Another not surprising endorsement. Here’s an excerpt:
Obama showed steadiness in a moment of anxiety, with Americans’ portfolios withering and policymakers scrambling to do something – anything – to staunch the panic. The Illinois senator was similarly deliberative – in contrast with McCain’s quick-draw provocation – when Russia invaded Georgia in August.
In those crises, and in the hot lights of three debates, Obama demonstrated a presidential depth and temperament. His performance under the unrelenting scrutiny of the past 20 months has helped quell the “experience issue” for a 47-year-old senator who was elected in 2004.
Obama’s selection of Sen. Joe Biden as his running mate suggests that he would encourage vigorous input in his administration. Biden, 65 and a senator since 1972, has established himself as one of Washington’s pre-eminent authorities on foreign policy – and a man who is famously unafraid to volunteer his opinion.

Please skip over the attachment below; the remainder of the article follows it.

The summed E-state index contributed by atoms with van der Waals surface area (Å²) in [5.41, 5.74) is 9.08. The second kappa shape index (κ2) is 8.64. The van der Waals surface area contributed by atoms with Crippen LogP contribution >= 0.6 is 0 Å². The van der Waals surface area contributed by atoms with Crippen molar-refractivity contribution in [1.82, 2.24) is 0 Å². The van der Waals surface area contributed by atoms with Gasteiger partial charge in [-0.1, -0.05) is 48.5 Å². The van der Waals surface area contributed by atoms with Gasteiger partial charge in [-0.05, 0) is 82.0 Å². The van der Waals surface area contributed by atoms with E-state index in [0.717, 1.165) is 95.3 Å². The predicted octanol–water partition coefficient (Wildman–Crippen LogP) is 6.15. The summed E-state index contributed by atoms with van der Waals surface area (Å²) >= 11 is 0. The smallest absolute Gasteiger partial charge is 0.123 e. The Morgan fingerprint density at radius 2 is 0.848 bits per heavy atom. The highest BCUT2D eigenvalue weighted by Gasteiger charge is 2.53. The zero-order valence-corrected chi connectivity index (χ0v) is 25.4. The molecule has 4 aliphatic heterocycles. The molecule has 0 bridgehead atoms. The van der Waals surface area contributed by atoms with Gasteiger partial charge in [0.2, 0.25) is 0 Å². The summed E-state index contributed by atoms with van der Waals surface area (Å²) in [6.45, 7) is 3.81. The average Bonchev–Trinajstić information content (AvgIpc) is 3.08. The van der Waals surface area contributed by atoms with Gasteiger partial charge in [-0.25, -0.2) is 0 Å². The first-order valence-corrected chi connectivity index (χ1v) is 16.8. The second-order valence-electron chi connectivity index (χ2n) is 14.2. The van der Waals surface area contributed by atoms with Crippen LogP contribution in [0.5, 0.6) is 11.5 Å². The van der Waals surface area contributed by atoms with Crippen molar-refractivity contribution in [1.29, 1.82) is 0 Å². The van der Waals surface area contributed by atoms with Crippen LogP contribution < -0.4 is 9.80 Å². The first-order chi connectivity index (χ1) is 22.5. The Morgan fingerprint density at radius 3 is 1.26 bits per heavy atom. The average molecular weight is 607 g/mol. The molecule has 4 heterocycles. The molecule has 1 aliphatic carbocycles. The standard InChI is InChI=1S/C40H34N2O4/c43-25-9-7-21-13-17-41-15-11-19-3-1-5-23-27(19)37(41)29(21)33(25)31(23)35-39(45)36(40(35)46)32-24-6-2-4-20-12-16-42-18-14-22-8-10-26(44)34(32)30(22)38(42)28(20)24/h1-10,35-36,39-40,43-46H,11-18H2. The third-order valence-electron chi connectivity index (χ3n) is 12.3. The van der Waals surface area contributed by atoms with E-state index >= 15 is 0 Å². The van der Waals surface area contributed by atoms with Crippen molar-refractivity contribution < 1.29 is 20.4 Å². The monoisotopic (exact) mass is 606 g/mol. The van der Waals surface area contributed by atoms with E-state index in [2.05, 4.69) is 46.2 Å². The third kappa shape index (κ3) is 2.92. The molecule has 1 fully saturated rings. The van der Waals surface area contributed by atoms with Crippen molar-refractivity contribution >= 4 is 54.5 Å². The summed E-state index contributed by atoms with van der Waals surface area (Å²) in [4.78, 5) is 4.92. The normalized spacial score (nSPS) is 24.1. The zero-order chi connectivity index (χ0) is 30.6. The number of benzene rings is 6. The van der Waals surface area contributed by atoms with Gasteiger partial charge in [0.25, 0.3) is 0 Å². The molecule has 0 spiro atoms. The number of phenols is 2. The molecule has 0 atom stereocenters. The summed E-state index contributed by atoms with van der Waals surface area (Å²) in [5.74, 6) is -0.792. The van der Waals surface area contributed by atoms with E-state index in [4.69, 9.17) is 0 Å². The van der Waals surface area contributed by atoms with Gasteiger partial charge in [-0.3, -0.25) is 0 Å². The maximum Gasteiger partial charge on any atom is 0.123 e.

McCain’s running mate, Alaska Gov. Sarah Palin, has been largely sequestered from the news media since her selection in late August. She has yet to have anything resembling a traditional news conference, where the full range of her knowledge and views can be explored. Her avoidance of questions and reliance on cue-card talking points in the one vice presidential debate did nothing to allay doubts about whether the 44-year-old governor of two years is capable of assuming the reins of the presidency. Her selection was but an act of political calculation by McCain.
The erstwhile appeal of “maverick” McCain, 72, has been further undercut by his tack to the right on the Bush tax cuts (which he initially resisted), his newfound allegiance to the religious right (in 2000, he called its leaders “agents of intolerance”) and the low tone of his campaign in recent weeks (with attempts to portray Obama as a “pal of terrorists”).
Throughout a campaign that has been intense – and at some points ugly – Obama has kept his composure and maintained a vision of optimism that has drawn an unparalleled wave of young people into the political process. His policies and his persona have offered hope to a nation that is deeply polarized, swimming in debt, mired in war and ridden with anxiety. He taps into that treasured American reservoir – patriotism – with his calls for sacrifice and national service.
Barack Obama is the right president for these troubled times.